Let’s make September a time for self-evaluation and reflection. To make it clear what is important to us and perhaps focus on what needs some attention. This could be a relationship, our health, some more self-care, a new job, or just some simple re organisation of priorities. For me simply returning to comfortable or ‘normal’ routines that give predictability to the days and weeks ahead makes me feel happy.

With a change in routine and more time for reflection it is important to be aware that things that have been troubling you, stuff that you may have put to the back of your mind may spring back to your immediate thoughts. Maybe it is time for some self-care and counselling can help you re-establish what’s important to you, and manage the issues that are causing you  anxiety .

Make September exciting and do the things you want to do, maybe you could:

  • Gain a new skill.
  • Form a new habit.
  • Or finishing something important to you.  

So by thinking of September as a time of new beginning it can bring a sense of anticipation. Everything feels fresh.  It’s an opportunity we don’t dare to waste!

So what is your September resolution? 

Accepting change, a personal battle…

A new home, a new part of the country to familiarise myself with, new friends to make and new work to focus on. This is my New Leaf. Change is something that I am very familiar with as I am part of a world where I have to move on every few years. I often leave good friends and colleagues behind and places that I have loved, but doing it regularly doesn’t make it any easier for me to accept it!

Change is hard and can be scary, but we should not be so fearful of it.  Why is it scary? Because it is unknown. Humans naturally crave comfort, thrive on routine and only think to change when something is not right.

Change is part of life, it is inevitable and one thing I can’t control. By accepting it in a way that is beneficial to me is now the only way that I can deal with it in a positive way. Part of my process is too stop the ‘blame game’, it is no-ones fault it is just the way it is. People move on, loved ones pass and every year the leaves fall off the trees. When change occurs it is easy to blame ourselves or others for the way we are feeling but that doesn’t help our stress and anxiety levels.

Change is a natural part of life

In order to accept change and not be afraid of it, we have to be comfortable with the unknown. We don’t always know the outcome of certain things, and when a change initially occurs, it can feel like we are losing something—a friend or a job. But you don’t know what will happen in the future.

What feels like a loss now could end up being a win later.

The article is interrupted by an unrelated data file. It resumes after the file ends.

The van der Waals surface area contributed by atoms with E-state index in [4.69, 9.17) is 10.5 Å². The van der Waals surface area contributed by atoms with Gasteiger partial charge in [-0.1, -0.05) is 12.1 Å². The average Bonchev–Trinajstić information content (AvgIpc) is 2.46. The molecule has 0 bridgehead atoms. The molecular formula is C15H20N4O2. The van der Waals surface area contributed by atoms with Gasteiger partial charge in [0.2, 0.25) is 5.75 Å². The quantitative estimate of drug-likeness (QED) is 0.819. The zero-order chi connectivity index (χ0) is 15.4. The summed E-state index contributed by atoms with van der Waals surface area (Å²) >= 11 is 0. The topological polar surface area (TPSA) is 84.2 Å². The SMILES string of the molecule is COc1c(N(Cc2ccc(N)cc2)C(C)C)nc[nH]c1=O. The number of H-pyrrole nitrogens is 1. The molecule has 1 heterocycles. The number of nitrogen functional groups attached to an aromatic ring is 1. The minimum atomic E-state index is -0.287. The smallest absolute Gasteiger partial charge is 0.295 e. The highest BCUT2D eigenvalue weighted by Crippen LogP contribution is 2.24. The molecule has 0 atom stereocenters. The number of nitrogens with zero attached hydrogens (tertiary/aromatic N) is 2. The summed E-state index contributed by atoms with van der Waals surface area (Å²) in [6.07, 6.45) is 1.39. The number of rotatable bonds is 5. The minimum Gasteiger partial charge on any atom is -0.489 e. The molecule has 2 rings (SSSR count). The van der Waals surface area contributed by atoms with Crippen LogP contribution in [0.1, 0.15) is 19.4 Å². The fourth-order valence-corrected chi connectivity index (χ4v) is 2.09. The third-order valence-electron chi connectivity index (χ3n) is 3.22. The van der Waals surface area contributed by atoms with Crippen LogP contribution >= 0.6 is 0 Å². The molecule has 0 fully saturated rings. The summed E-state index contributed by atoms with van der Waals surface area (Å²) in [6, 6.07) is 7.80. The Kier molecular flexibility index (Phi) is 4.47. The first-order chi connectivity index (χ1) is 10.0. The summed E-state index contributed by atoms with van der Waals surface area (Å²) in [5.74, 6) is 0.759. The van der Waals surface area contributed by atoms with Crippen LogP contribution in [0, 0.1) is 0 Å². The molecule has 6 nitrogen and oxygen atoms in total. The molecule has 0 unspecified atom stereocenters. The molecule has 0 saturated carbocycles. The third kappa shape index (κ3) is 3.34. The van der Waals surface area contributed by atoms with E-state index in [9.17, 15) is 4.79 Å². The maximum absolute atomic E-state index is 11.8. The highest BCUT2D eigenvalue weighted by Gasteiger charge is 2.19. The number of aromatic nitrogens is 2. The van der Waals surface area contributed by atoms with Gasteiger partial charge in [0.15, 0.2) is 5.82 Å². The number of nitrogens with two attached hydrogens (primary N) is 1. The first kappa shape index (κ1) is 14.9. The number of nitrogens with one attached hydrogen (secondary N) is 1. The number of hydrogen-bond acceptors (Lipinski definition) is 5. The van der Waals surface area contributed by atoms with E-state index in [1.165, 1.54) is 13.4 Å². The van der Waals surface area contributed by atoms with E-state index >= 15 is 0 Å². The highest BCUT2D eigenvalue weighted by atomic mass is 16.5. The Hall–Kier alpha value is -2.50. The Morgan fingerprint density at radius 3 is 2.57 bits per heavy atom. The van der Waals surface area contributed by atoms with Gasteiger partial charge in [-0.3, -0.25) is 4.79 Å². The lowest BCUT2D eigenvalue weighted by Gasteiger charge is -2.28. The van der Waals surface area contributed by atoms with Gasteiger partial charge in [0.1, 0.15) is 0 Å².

Life is constantly moving forward, often I will look back and think, “Thank goodness I made that change, it was so hard at the time, but it was necessary to lead me to the better, more positive place I am today.”

Let’s all embrace the change for a better future

My 5 steps to accepting change...

  1. Embrace your feelings about change. Whatever type of change is unsettling you, embrace that feeling. If you embrace your feelings, it will be a lot easier to accept and move on.
  2. Understand that change is an inevitable part of life. It is necessary for old things to go and new things to come. Simple as that!
  3. Try to put change in perspective. Try to reframe the situation, are the worry’s and concerns you have about the impending change realistic or accurate?
  4. See the positives. Use this as an opportunity to turn a loss or negative change into an opportunity or a way to improve your life
  5. Why does the change unsettles you so much. It’s hard to accept change, if you’re unclear about why it makes you so uncomfortable or unsettled. Think about when change has happened in the past and how this made you feel then. Understanding where these habits have come from helps us to understand why we fear them.

Finally some self-care tips- It is important to manage managing the stress and anxiety that change brings. 

  • Talk about it with those close to you. 
  • Set some goals and address the challenges that it brings.
  • Take up mindfulness or other relaxing exercise.
  • Keep busy! 

Mother guilt: My nemesis…

Mother’s guilt is only natural and is the consequence of wanting to be a good mother to your children. However, in the end it won’t do us any good..

The summer holidays are well under way and this is a time when I tend to reflect on the past year, how much my children have grown emotionally and physically and how proud I am of what they have achieved. But with this comes my own internal battle am I a good mum?

I truly believe that being a mum is the hardest job in the world, children don’t arrive with an instruction manual, just as you get over one ‘phase’ another one arrives to surprise you and we are constantly faced with enormous expectations from society, media, family and friends about what mothers “should be like” and what we “should do.” Then there is the ‘mum guilt’

Maternal guilt is the feeling of guilt, doubt, anxiousness or uncertainty experienced by mothers when they worry they’re failing or falling short of expectations in some way.

As a mother of two boys and with my own experience of serious mental illness I know only too well what mothers guilt is and what it can do to our self-confidence and self-worth. There are many issues I have felt guilty about with my own children but by talking to a counsellor and sharing with close friends I have learnt to accept that some things are just out of my control, and that my kids are wonderfully happy and secure with the choices I have made.